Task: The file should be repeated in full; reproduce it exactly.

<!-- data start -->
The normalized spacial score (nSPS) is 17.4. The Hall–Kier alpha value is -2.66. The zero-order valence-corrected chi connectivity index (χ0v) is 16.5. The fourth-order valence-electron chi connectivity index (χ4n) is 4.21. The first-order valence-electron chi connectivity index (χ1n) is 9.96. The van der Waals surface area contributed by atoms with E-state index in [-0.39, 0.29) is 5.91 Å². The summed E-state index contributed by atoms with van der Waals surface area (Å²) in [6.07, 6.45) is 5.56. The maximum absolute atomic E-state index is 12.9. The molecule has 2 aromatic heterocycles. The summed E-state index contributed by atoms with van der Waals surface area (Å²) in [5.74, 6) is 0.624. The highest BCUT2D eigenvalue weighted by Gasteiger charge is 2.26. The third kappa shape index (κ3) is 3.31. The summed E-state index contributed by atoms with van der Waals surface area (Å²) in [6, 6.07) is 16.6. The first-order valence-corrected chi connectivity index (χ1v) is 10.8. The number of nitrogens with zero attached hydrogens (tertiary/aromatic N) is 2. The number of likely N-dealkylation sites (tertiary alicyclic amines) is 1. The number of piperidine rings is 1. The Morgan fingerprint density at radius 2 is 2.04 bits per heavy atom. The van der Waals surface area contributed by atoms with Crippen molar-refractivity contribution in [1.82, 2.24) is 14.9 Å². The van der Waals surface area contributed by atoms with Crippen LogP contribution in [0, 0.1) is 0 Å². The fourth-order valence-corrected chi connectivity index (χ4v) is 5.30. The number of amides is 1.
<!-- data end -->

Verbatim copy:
The normalized spacial score (nSPS) is 17.4. The Hall–Kier alpha value is -2.66. The zero-order valence-corrected chi connectivity index (χ0v) is 16.5. The fourth-order valence-electron chi connectivity index (χ4n) is 4.21. The first-order valence-electron chi connectivity index (χ1n) is 9.96. The van der Waals surface area contributed by atoms with E-state index in [-0.39, 0.29) is 5.91 Å². The summed E-state index contributed by atoms with van der Waals surface area (Å²) in [6.07, 6.45) is 5.56. The maximum absolute atomic E-state index is 12.9. The molecule has 2 aromatic heterocycles. The summed E-state index contributed by atoms with van der Waals surface area (Å²) in [5.74, 6) is 0.624. The highest BCUT2D eigenvalue weighted by Gasteiger charge is 2.26. The third kappa shape index (κ3) is 3.31. The summed E-state index contributed by atoms with van der Waals surface area (Å²) in [6, 6.07) is 16.6. The first-order valence-corrected chi connectivity index (χ1v) is 10.8. The number of nitrogens with zero attached hydrogens (tertiary/aromatic N) is 2. The number of likely N-dealkylation sites (tertiary alicyclic amines) is 1. The number of piperidine rings is 1. The Morgan fingerprint density at radius 2 is 2.04 bits per heavy atom. The van der Waals surface area contributed by atoms with Crippen molar-refractivity contribution in [1.82, 2.24) is 14.9 Å². The van der Waals surface area contributed by atoms with Crippen LogP contribution in [0, 0.1) is 0 Å². The fourth-order valence-corrected chi connectivity index (χ4v) is 5.30. The number of amides is 1.